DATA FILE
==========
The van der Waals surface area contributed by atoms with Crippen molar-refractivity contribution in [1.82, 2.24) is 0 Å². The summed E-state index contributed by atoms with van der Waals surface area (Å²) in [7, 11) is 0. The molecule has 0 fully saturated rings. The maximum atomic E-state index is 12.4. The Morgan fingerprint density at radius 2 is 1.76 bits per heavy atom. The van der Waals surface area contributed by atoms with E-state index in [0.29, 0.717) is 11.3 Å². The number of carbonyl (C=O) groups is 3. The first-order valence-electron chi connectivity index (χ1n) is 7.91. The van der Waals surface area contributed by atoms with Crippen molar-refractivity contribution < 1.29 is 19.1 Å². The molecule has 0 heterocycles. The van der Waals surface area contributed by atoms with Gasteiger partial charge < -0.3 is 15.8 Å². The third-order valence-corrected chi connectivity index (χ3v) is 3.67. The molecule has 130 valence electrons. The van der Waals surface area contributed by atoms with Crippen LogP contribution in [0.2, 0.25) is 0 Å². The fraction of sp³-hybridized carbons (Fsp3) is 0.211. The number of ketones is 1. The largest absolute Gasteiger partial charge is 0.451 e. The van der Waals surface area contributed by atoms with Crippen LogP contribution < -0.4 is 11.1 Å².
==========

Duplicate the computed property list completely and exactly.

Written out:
The van der Waals surface area contributed by atoms with Crippen molar-refractivity contribution in [1.82, 2.24) is 0 Å². The summed E-state index contributed by atoms with van der Waals surface area (Å²) in [7, 11) is 0. The molecule has 0 fully saturated rings. The maximum atomic E-state index is 12.4. The Morgan fingerprint density at radius 2 is 1.76 bits per heavy atom. The van der Waals surface area contributed by atoms with E-state index in [0.29, 0.717) is 11.3 Å². The number of carbonyl (C=O) groups is 3. The first-order valence-electron chi connectivity index (χ1n) is 7.91. The van der Waals surface area contributed by atoms with Crippen molar-refractivity contribution < 1.29 is 19.1 Å². The molecule has 0 heterocycles. The van der Waals surface area contributed by atoms with Gasteiger partial charge < -0.3 is 15.8 Å². The third-order valence-corrected chi connectivity index (χ3v) is 3.67. The molecule has 130 valence electrons. The van der Waals surface area contributed by atoms with Crippen LogP contribution in [0.2, 0.25) is 0 Å². The fraction of sp³-hybridized carbons (Fsp3) is 0.211. The number of ketones is 1. The largest absolute Gasteiger partial charge is 0.451 e. The van der Waals surface area contributed by atoms with Crippen LogP contribution < -0.4 is 11.1 Å².